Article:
3. The contrasts you show and the absence of colour in the images in your ‘Madrid’ series seem to dramatise the current situation in Spain and the economic crisis. Has nearly a decade living abroad helped you to be more critical when it comes to portraying your city? What was the starting point for this work? The last few times that I’ve been to Madrid, I’ve had the feeling that it’s stuck in time. I’m not talking about politics or the crisis, it’s a personal perception and a purely aesthetic one. Perhaps the fact of not living there day to day has given me a different perspective, or perhaps I’m mixing that with nostalgia, but when I walk through the streets it seems to me that it could, in 2013, still be exactly the same as it was in the 70s. I’m not saying that pejoratively – in fact, that’s something that I love about the city. It’s this perception that steers me towards black and white: I find monochrome more inspiring than colour.
Yes, living abroad has changed my perception of my own city. I don’t know whether or not it has made me more critical, but of course I see it with different eyes. When you’re in one place you tend to keep to the same social circles and routines and sometimes you explore your own city less than one you are new to. Now, when I go back I like to go to the places I never visited when I lived there, explore the city better, and re-interpret it. From the start, this series had no stated aims – I’m not looking for the crisis, or to document what is happening. It’s my personal stroll through Madrid, my perceptions, the city’s idiosyncrasies… It has neither beginning nor end: I’ll keep adding photos of subsequent visits, like a sort of diary.
“London is a hard drug, it gets you hooked and you don’t know how to quit it. It makes you suffer, it burns, it punishes you, exhausts you, squeezes you; it’s extreme. But it’s extreme in all senses, both good and bad.”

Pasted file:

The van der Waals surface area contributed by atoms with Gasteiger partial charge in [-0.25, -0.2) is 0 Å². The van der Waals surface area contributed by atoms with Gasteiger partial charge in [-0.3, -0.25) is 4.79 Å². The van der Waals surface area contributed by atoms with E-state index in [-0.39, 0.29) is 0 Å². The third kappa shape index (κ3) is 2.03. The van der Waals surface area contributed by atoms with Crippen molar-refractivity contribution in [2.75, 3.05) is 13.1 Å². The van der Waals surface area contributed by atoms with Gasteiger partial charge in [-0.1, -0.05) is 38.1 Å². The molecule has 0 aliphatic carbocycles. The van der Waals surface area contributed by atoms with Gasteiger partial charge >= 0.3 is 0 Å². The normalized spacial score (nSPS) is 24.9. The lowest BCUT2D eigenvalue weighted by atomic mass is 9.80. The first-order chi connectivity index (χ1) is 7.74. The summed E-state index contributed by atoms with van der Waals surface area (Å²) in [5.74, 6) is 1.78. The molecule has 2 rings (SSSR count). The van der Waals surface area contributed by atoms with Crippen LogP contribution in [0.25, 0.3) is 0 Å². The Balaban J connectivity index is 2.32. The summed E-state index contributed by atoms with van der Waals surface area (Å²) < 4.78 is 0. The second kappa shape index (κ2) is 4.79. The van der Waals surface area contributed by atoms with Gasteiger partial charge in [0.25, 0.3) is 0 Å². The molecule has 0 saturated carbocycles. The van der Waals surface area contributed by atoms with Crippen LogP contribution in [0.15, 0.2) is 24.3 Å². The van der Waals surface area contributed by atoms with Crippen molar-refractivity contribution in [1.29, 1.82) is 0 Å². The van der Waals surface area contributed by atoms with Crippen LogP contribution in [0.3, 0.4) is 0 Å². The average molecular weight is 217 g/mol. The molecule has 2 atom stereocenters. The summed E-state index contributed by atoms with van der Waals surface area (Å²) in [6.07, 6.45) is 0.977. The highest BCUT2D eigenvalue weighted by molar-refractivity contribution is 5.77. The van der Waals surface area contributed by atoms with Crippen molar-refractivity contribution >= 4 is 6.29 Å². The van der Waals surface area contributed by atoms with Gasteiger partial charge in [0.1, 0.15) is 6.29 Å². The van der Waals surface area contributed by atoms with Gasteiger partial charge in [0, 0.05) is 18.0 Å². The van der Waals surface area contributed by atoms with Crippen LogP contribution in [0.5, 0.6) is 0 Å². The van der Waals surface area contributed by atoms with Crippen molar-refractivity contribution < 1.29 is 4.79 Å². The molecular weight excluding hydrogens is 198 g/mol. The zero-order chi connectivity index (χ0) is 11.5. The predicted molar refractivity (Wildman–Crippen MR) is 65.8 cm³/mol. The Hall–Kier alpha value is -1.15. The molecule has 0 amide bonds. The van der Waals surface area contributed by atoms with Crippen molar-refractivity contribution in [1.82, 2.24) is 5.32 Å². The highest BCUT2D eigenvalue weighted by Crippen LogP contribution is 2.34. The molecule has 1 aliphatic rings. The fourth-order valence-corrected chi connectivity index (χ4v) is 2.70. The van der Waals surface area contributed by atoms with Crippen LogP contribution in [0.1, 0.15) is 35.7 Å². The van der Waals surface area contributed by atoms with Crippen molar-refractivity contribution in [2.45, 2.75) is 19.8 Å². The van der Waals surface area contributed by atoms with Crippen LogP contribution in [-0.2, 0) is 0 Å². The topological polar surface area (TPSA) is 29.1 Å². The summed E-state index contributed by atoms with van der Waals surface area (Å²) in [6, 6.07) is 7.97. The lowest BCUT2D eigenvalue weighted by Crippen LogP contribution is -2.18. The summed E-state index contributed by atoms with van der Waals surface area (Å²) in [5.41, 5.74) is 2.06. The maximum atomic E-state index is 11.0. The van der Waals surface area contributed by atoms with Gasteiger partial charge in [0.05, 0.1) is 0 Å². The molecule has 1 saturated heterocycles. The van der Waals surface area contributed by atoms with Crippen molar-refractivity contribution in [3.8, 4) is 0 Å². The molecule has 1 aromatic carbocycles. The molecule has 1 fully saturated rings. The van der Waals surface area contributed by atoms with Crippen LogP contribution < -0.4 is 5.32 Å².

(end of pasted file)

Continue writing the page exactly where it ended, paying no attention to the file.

4. What’s your experience of life as a Londoner? From your point of view, is it easier to break through as a photographer here or in Spain? My experience as a Londoner… it’s been a bit of everything. London is a hard drug, it gets you hooked and you don’t know how to quit it. It makes you suffer, it burns, it punishes you, exhausts you, squeezes you: it’s extreme. But it’s extreme in all senses, both good and bad. For me, it keeps me alive, it’s impossible to get bored here… tired, yes, but bored, that’s difficult.
Whether it’s easier to break through as a photographer here or there… I don’t know. I believe that right now it doesn’t matter much where you are, the internet opens doors. But I’m not the best person to answer that since I have never tried to make a living out of photography. For me it’s a passion, and I combine it with other activities. What I do find in London is that there’s lots of cultural activity going on, more than in Spain and in as much as this is stimulating, then yes it does influence me.
5. Finally, and as a contributor to our magazine, we’d like to thank you for collaborating, and ask for a bit of advice from the point of view of a Brit Es*. I’d like to thank you too… Some advice? Well that you pursue this idea with great passion and hunger.
(* The concept ‘Brit Es’ is a way of defining a cultural project, movement or trend, or the person behind these things, that appears in the UK, is Spanish in character or origin but is in turn influenced by or suffused with British culture. )
We’ll leave you with Conejo’s new website, so you can get to know the work of Pablo Conejo a little better: www.pabloconejo.com